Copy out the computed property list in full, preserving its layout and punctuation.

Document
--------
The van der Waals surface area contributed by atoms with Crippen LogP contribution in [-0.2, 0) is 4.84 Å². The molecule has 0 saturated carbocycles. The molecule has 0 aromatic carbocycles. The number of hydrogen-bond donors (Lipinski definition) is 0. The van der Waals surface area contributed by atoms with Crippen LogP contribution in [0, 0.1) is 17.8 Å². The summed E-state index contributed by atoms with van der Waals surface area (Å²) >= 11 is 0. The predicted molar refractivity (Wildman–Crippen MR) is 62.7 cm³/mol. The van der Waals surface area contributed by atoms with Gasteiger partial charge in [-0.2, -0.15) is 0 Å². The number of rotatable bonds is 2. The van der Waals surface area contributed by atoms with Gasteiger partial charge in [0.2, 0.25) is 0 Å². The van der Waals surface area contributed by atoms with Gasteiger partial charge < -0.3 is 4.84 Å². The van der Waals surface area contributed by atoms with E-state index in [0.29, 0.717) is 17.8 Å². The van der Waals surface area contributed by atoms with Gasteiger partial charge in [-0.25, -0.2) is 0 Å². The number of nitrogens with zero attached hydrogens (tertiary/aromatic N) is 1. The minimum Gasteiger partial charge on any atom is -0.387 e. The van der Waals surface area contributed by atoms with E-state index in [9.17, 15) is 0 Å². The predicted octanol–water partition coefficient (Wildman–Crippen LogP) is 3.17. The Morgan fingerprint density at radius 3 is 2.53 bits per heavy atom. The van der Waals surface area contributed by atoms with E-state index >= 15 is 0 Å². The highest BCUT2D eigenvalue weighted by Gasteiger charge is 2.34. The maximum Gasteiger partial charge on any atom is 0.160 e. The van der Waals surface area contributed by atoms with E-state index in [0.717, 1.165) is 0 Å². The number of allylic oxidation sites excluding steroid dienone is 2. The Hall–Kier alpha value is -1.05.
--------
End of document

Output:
The van der Waals surface area contributed by atoms with Crippen LogP contribution in [-0.2, 0) is 4.84 Å². The molecule has 0 saturated carbocycles. The molecule has 0 aromatic carbocycles. The number of hydrogen-bond donors (Lipinski definition) is 0. The van der Waals surface area contributed by atoms with Crippen LogP contribution in [0, 0.1) is 17.8 Å². The summed E-state index contributed by atoms with van der Waals surface area (Å²) >= 11 is 0. The predicted molar refractivity (Wildman–Crippen MR) is 62.7 cm³/mol. The van der Waals surface area contributed by atoms with Gasteiger partial charge in [-0.2, -0.15) is 0 Å². The number of rotatable bonds is 2. The van der Waals surface area contributed by atoms with Gasteiger partial charge in [0.2, 0.25) is 0 Å². The van der Waals surface area contributed by atoms with Gasteiger partial charge < -0.3 is 4.84 Å². The van der Waals surface area contributed by atoms with E-state index in [0.29, 0.717) is 17.8 Å². The van der Waals surface area contributed by atoms with Gasteiger partial charge in [-0.25, -0.2) is 0 Å². The number of nitrogens with zero attached hydrogens (tertiary/aromatic N) is 1. The minimum Gasteiger partial charge on any atom is -0.387 e. The van der Waals surface area contributed by atoms with E-state index in [9.17, 15) is 0 Å². The predicted octanol–water partition coefficient (Wildman–Crippen LogP) is 3.17. The Morgan fingerprint density at radius 3 is 2.53 bits per heavy atom. The van der Waals surface area contributed by atoms with E-state index >= 15 is 0 Å². The highest BCUT2D eigenvalue weighted by Gasteiger charge is 2.34. The maximum Gasteiger partial charge on any atom is 0.160 e. The van der Waals surface area contributed by atoms with E-state index in [0.717, 1.165) is 0 Å². The number of allylic oxidation sites excluding steroid dienone is 2. The Hall–Kier alpha value is -1.05.